Despite modern medicine’s best efforts, there really is no one medicine or treatment for fatigue. Perhaps this is due to the fact that there is not typically one underlying cause. Reishi is an effective medicinal mushroom used for over 2,000 years for improving fatigue.[5]

Reishi is a potent mushroom with many health benefits. It influences white blood cells and cytokine response.[6] One study showed that supplementing with Reishi helped improve feelings of fatigue and supported a normal inflammatory response.[7]

Reishi may also help with exercise-related fatigue. There are a few theories as to how it specifically helps, but it is mostly likely due to the fact that mushrooms can be an energy source and help to remove lactic acid, which builds up during exercise.[8]

Cordyceps Mushroom

One way of fighting fatigue is to enhance the pathways that keep the body energized, especially during exercise. Cordyceps has a compound called polysaccharides that can help reduce fatigue while exercising.[9] 

Much of what we know about Cordyceps mushrooms delaying exercise fatigue is from mouse models. Mice given Cordyceps extract were able to increase their swimming time.[10]

After giving the mice Cordyceps, pathways associated with energy production in the body are enhanced and the production of lactic acid is decreased. This effect decreased feelings of fatigue in exercising mice, allowing them to swim longer.[10]

Human studies have shown that supplementing this effect may translate to humans as well.[11]

Scientists are beginning to understand the chemistry behind what centuries of Eastern medicine has told us about the power of mushrooms. Access the fatigue-fighting power of mushroom extracts today.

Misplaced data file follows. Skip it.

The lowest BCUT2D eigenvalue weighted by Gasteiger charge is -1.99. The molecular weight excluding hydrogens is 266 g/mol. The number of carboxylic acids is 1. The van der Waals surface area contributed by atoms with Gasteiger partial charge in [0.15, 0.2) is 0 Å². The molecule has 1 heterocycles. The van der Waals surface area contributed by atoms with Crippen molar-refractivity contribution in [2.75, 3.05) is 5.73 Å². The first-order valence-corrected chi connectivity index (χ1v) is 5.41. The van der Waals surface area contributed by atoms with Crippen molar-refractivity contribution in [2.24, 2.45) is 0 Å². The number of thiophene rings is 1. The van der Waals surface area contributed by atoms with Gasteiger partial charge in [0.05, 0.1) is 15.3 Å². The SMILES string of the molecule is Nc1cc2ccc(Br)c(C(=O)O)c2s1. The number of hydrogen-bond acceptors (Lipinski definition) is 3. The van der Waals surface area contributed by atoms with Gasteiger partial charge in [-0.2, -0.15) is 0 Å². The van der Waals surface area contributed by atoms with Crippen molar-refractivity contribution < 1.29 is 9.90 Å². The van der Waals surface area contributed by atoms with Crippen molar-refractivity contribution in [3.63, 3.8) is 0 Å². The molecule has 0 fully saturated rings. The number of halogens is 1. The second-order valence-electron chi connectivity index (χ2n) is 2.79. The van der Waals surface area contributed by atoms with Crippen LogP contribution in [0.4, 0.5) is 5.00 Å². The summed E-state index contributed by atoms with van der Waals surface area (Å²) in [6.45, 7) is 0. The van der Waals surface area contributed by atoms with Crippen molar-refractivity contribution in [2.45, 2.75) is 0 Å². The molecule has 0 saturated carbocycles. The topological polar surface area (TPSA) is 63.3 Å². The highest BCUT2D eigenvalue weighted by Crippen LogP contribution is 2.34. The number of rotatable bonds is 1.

1. Todorova V, Ivanov K, Delattre C, Nalbantova V, Karcheva-Bahchevanska D, Ivanova S. Nutrients. 2021;13(8):2861.
  2. Liu J, DU C, Wang Y, Yu Z. Exp Ther Med. 2015;9(2):483-487. doi: 10.3892/etm.2014.2139.
  3.  Liang B, Guo Z, Xie F, Zhao A. BMC Complement Altern Med. 2013;13:253. doi: 10.1186/1472-6882-13-253.
  4. Spelman, Kevin; Sutherland, Elizabeth; Bagade, Aravind. Journal of Restorative Medicine, 2017;6(1):19-26.
  5. Sissi Wachtel-Galor, John Yuen, John A. Buswell, and Iris F. F. Benzie. Herbal Medicine: Biomolecular and Clinical Aspects. 2nd edition. Chapter 9 Ganoderma lucidum (Lingzhi or Reishi). CRC Press/Taylor & Francis; 2011.
  6. Hong Zhao, Qingyuan Zhang,Ling Zhao,Xu Huang,Jincai Wang, and Xinmei Kang. Evidence-Based Complementary and Alternative Medicine. Vol 2012.
  7. Arroyo I, Rosario-Acevedo R, Aguilar-Perez A, Clemente P, Cubano L, Serrano J, Schneider R, Martínez-Montemayor M. PLOS One. 2013;8(2):e57431.
  8. Wei Wei, Linyong Zheng, Mengyao Yu, Nan Jiang, Zhirong Yang, Xia Luo. Journal of Animal & Plant Sciences. 2010;6(3):677- 684.; ISSN 2071 - 7024. 
  9. Geng P, Siu KC, Wang Z, Wu JY. Biomed Res Int. 2017;2017:9648496. doi: 10.1155/2017/9648496.
  10. Wenjuan Yan, Taihui Li, Jinghui Lao, Bin Song & Yaheng Shen.Pharmaceutical Biology. 2013;51(5):614-620. doi: 10.3109/13880209.2012.760103.
  11. Yong Sun, Yani Shao, Zhiguo Zhang, Lianfen Wang, Alfred M. Mariga, Guangchang Pang, Chaoyu Geng, Chi-Tang Ho, Qiuhui Hu, Liyan Zhao. Journal of Food and Drug Analysis. 2014;22(4):463-467.